Rowan Whimster – “Ramsbury: A Place and Its People” (2020)

By 1881, Francis C was 22 and his occupation was given as ‘Captain Royal Lancashire Militia’. In the 1891 Francis C Batson was the head of the household in Ramsbury, occupation ‘Artist’.

One of the earliest references to Frank Batson’s work that I’ve found is a report on the Bazaar at Ramsbury Manor in July 1891. This was a fundraiser towards the restoration of the ancient parish church at Ramsbury. The goodies listed on ‘Mrs Batson’s stall’ include a fine display of embroidery and a large number of pictures in watercolours and oils. Sketches ‘from the brushes of Mr Frank Batson and Mr Stephen Batson’ found a ready sale. (Newbury Weekly News 23 July 1891).

Andrew Sewell observed in his notes dated 1989 that there are four labels on the back of the Batson painting in the Wiltshire Museum.

The Newbury Weekly News ( on 16 May 1901) mentioned that “Mr Frank Batson [Ramsbury], after the lapse of several years, has his fourth picture at the Royal Academy this year, Playing out time in an awkward light“. Quite the supersized canvas, 6ft by 4ft and now at Nottinghamshire County Cricket Club – Art UK https://artuk.org/discover/artworks/playing-out-time-in-a-difficult-light-46262

In the spring of 1904, The Cornishman newspaper reported that the same painting was exhibited by Frank Batson at the Newlyn Art Gallery. In March 1905, the Western Morning News described Frank Batson’s contributions to the collection at the Passmore Edwards art gallery, destined for the Royal Academy and other London exhibitions – “three Venetian subjects, which were small but dainty”. Easier to transport than the 6’x4′ cricket painting!

Frank Batson was listed on the 1911 Census as a theology student, boarding in Castle Gate, Nottingham. The Nottingham Evening Post 29 September 1919 noted that he and his brother, the Rev V.L. Batson, presented three watercolours by their father, Alfred, to the Nottingham Castle Museum. Frank may have moved from Nottingham between 1911 and his death in 1931, but at the time of his death his residence was given as Fern Lodge, Chilwell, Nottinghamshire. Probate granted to Elizabeth Annie Batson, widow. The Nottinghamshire Society of Artists included some of Frank’s works in a memorial exhibition during the autumn 1931 (Nottingham Evening Post 12 November 1931).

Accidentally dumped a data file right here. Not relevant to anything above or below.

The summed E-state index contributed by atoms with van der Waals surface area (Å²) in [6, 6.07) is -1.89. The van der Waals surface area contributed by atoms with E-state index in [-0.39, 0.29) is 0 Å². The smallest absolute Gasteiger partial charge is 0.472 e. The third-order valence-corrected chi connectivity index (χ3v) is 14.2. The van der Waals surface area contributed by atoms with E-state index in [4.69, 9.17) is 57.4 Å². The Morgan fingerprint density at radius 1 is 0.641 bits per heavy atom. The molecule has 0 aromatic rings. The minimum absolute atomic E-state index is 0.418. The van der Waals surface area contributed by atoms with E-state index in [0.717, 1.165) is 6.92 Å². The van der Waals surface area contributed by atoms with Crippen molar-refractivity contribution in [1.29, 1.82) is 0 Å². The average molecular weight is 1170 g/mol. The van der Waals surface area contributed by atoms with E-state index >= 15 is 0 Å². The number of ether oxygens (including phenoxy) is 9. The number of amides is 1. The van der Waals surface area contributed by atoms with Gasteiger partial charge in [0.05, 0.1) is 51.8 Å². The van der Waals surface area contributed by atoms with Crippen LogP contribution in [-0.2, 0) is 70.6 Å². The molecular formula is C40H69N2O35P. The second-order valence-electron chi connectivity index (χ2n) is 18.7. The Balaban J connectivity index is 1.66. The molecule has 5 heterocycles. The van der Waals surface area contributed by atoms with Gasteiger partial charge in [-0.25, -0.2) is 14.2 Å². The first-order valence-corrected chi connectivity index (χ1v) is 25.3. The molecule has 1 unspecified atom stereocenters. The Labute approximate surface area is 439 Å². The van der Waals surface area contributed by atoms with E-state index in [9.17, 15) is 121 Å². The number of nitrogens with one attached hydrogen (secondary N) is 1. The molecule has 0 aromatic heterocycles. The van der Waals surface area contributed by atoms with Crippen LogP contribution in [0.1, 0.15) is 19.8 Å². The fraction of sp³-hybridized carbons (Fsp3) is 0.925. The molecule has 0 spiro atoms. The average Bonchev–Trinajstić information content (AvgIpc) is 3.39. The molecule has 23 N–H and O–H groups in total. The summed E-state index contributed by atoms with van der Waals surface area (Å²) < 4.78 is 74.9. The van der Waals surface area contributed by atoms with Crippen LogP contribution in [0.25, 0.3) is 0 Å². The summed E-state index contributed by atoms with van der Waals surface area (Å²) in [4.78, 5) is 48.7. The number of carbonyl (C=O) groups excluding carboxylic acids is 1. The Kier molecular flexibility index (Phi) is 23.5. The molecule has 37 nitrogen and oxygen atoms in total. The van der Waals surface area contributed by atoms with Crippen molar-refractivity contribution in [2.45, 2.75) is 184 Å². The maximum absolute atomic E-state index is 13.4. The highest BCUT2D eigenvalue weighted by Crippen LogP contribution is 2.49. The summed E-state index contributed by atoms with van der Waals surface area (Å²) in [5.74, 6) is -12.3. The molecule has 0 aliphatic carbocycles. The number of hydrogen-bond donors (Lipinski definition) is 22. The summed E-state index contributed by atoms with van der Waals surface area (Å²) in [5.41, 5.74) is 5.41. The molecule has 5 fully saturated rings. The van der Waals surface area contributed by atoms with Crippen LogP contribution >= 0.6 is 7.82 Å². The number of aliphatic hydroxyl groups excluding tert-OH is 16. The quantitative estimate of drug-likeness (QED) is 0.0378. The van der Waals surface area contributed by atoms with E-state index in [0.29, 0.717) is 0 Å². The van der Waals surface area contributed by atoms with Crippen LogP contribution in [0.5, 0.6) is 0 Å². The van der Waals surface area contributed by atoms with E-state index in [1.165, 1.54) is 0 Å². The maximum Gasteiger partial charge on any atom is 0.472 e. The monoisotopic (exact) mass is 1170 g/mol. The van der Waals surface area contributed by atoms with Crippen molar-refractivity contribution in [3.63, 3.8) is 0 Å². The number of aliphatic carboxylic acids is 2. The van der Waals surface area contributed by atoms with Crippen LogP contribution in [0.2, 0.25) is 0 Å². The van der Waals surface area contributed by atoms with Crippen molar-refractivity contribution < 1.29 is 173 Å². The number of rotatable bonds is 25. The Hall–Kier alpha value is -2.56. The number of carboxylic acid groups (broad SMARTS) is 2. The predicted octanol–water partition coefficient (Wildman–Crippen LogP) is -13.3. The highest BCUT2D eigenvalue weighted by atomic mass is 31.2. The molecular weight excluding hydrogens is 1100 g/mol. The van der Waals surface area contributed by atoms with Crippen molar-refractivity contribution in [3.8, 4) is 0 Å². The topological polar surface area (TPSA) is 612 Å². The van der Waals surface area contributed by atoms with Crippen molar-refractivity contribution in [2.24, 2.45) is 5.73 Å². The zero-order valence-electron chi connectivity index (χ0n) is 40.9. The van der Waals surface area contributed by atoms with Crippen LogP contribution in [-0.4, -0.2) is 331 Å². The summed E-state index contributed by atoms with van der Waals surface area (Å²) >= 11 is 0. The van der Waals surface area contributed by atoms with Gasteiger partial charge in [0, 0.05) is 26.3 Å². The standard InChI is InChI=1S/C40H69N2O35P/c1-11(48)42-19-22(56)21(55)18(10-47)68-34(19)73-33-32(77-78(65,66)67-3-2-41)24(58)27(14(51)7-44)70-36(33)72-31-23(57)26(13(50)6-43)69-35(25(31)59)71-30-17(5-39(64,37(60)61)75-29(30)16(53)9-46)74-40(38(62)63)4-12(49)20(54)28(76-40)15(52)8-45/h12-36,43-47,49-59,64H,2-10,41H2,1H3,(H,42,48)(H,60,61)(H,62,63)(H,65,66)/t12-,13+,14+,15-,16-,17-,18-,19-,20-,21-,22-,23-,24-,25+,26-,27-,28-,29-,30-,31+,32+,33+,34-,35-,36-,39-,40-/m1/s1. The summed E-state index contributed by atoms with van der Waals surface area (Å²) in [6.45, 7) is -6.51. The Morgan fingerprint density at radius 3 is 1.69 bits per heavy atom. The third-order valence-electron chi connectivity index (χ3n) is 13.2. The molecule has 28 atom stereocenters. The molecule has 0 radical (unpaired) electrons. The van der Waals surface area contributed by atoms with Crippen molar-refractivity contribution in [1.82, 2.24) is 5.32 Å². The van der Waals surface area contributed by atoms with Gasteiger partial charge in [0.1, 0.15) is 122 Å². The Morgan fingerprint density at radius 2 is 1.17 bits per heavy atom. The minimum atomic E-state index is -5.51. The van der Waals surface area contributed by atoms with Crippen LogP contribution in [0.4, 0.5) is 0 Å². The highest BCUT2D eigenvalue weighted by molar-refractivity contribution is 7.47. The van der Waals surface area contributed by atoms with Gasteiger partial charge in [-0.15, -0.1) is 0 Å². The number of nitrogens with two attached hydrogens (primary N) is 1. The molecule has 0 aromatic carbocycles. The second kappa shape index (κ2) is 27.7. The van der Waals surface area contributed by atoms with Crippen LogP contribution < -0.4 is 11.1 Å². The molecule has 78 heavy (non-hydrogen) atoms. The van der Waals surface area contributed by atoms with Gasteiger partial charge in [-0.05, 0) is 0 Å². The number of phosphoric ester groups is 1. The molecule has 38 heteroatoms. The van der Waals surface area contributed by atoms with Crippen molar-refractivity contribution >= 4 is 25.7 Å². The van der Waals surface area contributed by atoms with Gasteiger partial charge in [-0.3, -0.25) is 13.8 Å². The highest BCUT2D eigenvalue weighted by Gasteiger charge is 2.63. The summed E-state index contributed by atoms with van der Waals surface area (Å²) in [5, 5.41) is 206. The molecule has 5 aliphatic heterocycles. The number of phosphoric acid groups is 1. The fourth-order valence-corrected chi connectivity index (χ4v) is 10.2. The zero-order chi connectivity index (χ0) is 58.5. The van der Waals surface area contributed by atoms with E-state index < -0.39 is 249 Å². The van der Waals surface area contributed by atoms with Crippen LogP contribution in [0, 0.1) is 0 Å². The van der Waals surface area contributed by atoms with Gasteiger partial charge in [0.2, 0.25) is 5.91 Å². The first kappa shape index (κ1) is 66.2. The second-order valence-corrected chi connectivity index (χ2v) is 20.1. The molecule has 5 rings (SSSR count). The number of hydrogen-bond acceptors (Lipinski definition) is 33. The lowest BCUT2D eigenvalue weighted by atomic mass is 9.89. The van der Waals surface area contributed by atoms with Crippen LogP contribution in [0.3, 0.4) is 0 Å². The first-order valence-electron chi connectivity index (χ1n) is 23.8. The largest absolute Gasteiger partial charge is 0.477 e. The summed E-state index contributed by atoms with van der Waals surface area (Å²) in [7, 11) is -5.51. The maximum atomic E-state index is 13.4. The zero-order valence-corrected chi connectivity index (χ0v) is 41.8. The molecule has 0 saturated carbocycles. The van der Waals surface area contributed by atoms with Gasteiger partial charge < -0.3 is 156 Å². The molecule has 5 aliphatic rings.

Frank Batson had eleven siblings, some of them have their own stories reported in history books and the national press. There are reports featuring the self-styled ‘King of Lundy’ (Arthur Wellesley Batson) which I’ll save for another article on another day. A sister-in-law, Henrietta Batson, collected folk songs and Mummers Plays; including versions from Chilton Foliat and Baydon. The Baydon version was the foundation for the return of the tradition to Aldbourne in 2018 https://aldbournearchive.wordpress.com/2019/01/05/aldbourne-tradition-revived-the-mummers-are-back/.

With thanks to Warwick Hood, Jenny Greaves and of course the Wiltshire Museum, Devizes. I’m so glad that I’ve finally got round to writing up our chats about the painting and started a journey into the Batson family history. More to come!